We need a policy that enables the provision of good rental housing (including a housing warrant of fitness), that encourages responsible landlords, and that allows people in rented accommodation to contribute substantially to the formation of stable multi-class multi-cultural communities. The best communities exist, not on the basis of residents’ status as owner or tenant, but on high proportions of residents living close to their places of work or study, and high proportions of residents living in those communities for five years or more.
What undermines communities is landlords realising their capital gains, and obliging their tenants to shift house every couple of years. Landlords should be investors, not speculators. The nationality or ethnicity of the landlord is incidental. Owners’ returns should be principally in the form of rents received, and not unrealised or realised capital gains. Then property values would reflect the rental market, and not seek to drive that market.
Empty Property Tax
Rather than adopt a capital gains tax, or a land tax, I propose a tax on empty or underutilised properties. There are pitfalls. A bathroom tax would encourage people to build big houses with a single large bathroom. A window tax would lead to gloom if not doom.
My idea is in essence an empty bedroom tax, but would not be a bedroom tax as such.
The principal target of the under-occupation tax would be empty properties. Owners of empty properties not undergoing appropriate renovations could be subject to a central government tax equal in value to the rates payable on that property. (This could apply to all idle real estate, noting that land maintained for conservation purposes would be exempted.)
A formula based principally on the floor-space of the property and the size of the section it sits on would determine if a dwelling is equivalent to, say, a four-bedroom house. Such a dwelling would be subject to a partial or full ’empty property tax’ if two or fewer people live there. There could be time exemptions for, for example, recently deceased persons, flatmates leaving, or older children leaving to lead independent lives.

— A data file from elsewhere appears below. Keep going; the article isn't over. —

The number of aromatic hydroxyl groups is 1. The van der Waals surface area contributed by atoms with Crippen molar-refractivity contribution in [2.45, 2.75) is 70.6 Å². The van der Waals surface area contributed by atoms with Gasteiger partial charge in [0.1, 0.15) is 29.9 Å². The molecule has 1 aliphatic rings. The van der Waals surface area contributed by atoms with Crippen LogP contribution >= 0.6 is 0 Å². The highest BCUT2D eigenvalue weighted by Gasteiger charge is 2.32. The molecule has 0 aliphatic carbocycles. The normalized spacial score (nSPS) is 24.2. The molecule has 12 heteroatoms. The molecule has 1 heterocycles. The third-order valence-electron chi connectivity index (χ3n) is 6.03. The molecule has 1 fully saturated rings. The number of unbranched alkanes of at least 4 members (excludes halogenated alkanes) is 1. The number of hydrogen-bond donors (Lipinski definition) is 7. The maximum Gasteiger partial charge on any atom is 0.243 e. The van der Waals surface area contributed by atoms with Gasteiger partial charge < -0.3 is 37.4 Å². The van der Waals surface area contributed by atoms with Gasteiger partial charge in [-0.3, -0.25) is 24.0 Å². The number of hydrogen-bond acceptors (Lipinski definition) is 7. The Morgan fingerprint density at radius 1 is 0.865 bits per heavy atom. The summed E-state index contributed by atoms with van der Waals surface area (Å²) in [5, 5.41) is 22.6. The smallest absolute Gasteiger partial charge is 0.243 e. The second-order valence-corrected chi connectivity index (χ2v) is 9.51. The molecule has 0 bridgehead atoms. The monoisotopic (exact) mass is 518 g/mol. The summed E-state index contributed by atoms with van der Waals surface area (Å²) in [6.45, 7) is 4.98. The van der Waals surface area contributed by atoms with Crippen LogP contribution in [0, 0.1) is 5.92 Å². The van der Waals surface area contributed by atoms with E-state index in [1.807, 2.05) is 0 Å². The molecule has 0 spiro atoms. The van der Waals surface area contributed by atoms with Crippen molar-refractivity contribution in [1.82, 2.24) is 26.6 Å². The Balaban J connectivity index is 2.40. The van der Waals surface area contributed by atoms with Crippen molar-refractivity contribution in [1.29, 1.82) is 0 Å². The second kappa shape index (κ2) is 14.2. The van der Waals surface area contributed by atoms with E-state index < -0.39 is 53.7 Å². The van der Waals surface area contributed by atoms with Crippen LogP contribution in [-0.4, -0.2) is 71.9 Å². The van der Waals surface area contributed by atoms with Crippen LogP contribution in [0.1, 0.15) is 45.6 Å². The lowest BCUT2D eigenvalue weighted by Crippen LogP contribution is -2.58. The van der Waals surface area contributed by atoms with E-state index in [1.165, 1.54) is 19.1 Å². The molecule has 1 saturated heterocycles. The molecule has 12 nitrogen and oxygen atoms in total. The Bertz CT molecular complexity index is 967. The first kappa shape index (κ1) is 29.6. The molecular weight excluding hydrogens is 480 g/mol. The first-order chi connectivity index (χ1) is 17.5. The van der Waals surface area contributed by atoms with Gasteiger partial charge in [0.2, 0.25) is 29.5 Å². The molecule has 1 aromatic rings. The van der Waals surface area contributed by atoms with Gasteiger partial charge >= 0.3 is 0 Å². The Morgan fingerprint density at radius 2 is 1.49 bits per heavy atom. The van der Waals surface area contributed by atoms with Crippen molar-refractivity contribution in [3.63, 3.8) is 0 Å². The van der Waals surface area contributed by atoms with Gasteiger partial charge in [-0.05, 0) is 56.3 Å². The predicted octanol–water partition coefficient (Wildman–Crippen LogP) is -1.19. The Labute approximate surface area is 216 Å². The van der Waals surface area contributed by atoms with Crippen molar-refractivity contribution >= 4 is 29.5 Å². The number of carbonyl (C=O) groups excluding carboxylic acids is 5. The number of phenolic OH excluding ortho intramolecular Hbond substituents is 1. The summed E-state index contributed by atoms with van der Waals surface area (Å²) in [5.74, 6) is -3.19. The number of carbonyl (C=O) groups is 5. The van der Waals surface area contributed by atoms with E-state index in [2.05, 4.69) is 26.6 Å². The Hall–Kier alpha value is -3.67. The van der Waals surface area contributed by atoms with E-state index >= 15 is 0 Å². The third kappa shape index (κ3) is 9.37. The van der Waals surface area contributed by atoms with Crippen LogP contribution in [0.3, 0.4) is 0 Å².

A bit of bureaucracy would be required. But we already need IRD numbers from birth, and we register our addresses with the electoral commission. I would like to see an IRD which deals with all customers strictly as individuals (they should not need to know about our relationships; only Work and Income clients should have to divulge information about partners), but which does maintain a record of clients’ residential addresses. Also, all property owners should be registered as such with IRD, and should declare the number of people who reside at each property, along with their declaration of their incomes. Where no residents are declared, then the entire empty property tax would be levied.
The principal aim of such a tax would not be to raise revenue for the government. Rather it would be to create incentives to use housing efficiently, and to construct smaller comfortable homes and apartments, and fewer mansions. However, given that our richest property owners are often older and live in larger houses, this may be a useful alternative to having a special top rate of income tax at 40 percent (or higher), such as that advocated by the Green Party. Indeed, an under-occupancy tax may create both correct inefficiencies in the rental market, and serve as a modest wealth tax.
(I strongly favour income tax on basic income flat tax principles; it’s much more efficient than having special top rates for the marginal earnings of our highest few percent of income earners.)
It is our social responsibility to provide incentives for the efficient use of our land and housing resources. We don’t need to worry about who owns our properties, and how much they paid for them. But we do want them to look after their properties, or sell them to someone who will. Above all, we want good landlords, good stewards of our land. (Better a good foreign landlord than a bad New Zealand citizen as landlord.)
We can use the tax system to create these incentives. Owners would be allowed to leave their properties empty or under-occupied. Rich retired couples would be able to stay living in their mansions. However they would pay for such privileges, by paying, at most, a second set of rates, this time to the government.
Overseas money would still come into Auckland’s property market, either directly through foreign investors or speculators, or through our banks issuing overseas bonds or borrowing from parent or correspondent banks. But the scale of such speculation would be tempered through the imposition of an under-occupancy tax. Our foreign and not-so-foreign landlords would be tempted to supply stable dwelling services to New Zealand residents in return for a steady rental income, rather than playing the property market as source of expensive thrills.